Russian oligarch calls for end to war but stops short of Putin criticism

Russian oligarch Mikhail Fridman has called for an end to the bloodshed in Ukraine, while acknowledging that criticising the government could be dangerous for him.

He criticised the invasion of Russia’s neighbour, but made clear that he did not have the ability to call on Russian president Vladimir Putin to end the conflict.

Responding to a question from Sky News at a press conference on Tuesday morning, Mr Fridman said: “I’m also worried about the country. But first of all, I’m worried about people who are working for us. We have a lot of very prominent people, in top management generally.”

He added: “Hundreds of thousands of people are working for us in Russia. And you know, I don’t want to make any comments which potentially could increase their risk because I’m right now here.”

Mikhail Fridman and business partner Petr Aven were named in a list of oligarchs sanctioned by Brussels on Monday over Russia’s invasion of Ukraine.


The pair have a combined net worth of more than $15bn – Mr Fridman founded Alfa-Bank, one of Russia’s largest lenders, while Mr Aven is a fellow shareholder.

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In a press release, they said they were “profoundly shocked” by the EU’s claims that they are close confidants of Mr Putin, and said that they would contest “the demonstrably false and defamatory allegations”.

In a separate letter sent to employees last Friday, Mr Fridman described the “incredibly difficult few days” watching Russia’s invasion of Ukraine.

“Like me, many of you are directly affected by this conflict and all are watching with deep concern,” he wrote to staff at LetterOne, the billionaire’s investment vehicle.

But he stopped short of directly naming or criticising Mr Putin, instead saying he would not make any political statements.

Outlining their reasons for imposing sanctions, EU officials described Mr Fridman, who bought Athlone House in North London for $90m in 2016, as “a top Russian financier and enabler of Putin’s inner circle”.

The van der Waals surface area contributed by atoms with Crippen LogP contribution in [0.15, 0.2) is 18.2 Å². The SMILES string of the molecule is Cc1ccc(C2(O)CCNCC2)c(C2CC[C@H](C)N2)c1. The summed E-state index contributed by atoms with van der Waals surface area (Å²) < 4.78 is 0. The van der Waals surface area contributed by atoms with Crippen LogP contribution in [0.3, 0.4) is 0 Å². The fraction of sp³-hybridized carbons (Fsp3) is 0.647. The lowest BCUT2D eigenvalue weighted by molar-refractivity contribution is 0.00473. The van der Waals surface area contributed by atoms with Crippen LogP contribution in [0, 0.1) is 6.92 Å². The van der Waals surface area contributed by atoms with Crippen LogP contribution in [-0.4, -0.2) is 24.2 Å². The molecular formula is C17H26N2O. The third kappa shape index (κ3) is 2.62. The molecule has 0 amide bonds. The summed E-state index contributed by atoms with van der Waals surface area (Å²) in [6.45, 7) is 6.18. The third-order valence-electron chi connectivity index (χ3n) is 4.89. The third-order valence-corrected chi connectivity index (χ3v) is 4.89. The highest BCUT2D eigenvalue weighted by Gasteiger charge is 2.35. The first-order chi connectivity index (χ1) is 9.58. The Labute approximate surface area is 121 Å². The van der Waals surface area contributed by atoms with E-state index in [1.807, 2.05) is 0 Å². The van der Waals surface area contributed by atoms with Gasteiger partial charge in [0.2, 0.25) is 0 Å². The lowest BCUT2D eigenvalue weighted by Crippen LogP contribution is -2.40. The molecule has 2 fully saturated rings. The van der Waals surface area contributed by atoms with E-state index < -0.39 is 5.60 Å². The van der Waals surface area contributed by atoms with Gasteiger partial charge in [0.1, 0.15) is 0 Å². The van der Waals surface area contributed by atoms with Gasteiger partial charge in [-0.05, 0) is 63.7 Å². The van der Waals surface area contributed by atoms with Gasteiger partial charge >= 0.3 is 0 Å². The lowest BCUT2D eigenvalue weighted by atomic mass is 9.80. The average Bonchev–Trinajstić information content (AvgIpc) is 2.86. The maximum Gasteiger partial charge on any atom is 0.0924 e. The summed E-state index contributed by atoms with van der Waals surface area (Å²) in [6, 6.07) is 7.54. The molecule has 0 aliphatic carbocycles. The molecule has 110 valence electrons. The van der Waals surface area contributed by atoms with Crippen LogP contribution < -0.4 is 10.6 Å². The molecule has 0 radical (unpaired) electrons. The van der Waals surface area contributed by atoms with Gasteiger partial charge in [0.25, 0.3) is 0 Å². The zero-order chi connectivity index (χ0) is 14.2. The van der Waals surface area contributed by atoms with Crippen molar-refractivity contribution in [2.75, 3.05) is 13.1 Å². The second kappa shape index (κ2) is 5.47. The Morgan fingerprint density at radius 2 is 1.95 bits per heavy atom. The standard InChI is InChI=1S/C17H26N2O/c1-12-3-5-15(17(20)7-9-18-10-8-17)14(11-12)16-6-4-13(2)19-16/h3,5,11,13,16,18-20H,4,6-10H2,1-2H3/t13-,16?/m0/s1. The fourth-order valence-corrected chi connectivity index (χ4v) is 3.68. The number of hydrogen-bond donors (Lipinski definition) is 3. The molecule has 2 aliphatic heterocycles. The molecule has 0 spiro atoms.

Read more on the Ukraine invasion:‘Hit list’ of Russian oligarchs drawn up as Putin’s allies warned over mansions and private jetsSatellite images show 40-mile convoy of Russian military vehicles closing in on Kyiv‘We were told they would welcome us’: Russian soldier moments before his death in Ukraine

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The explosion is believed to be the result of a missile attack and a projectile is briefly visible before the blast.

They added that he “actively supported materially or financially and benefited from Russian decision makers responsible for the annexation of Crimea and the destabilisation of Ukraine”.

Meanwhile, Mr Aven was described as “one of Vladimir Putin’s closest oligarchs”, and an unofficial emissary of the president.

In their statement, Mr Fridman and Mr Aven said they would “contest the spurious and unfounded basis for the imposition of these sanctions – vigorously and through all means available to them – in an attempt to avoid unwarranted and unnecessary damage”.

“These are malicious and deliberate lies – pure and simple, the product of historical fantasies and conspiracy theories dreamt up by individuals with their own agendas,” the statement added.

Also sanctioned yesterday were Igor Sechin and Nikolai Tokarev, the respective chief executives of oil companies Rosneft and Transneft, and financier Alisher Usmanov, a former owner of Arsenal football club who is now linked to Everton via his long-time business partner Farhad Moshiri, who owns the team.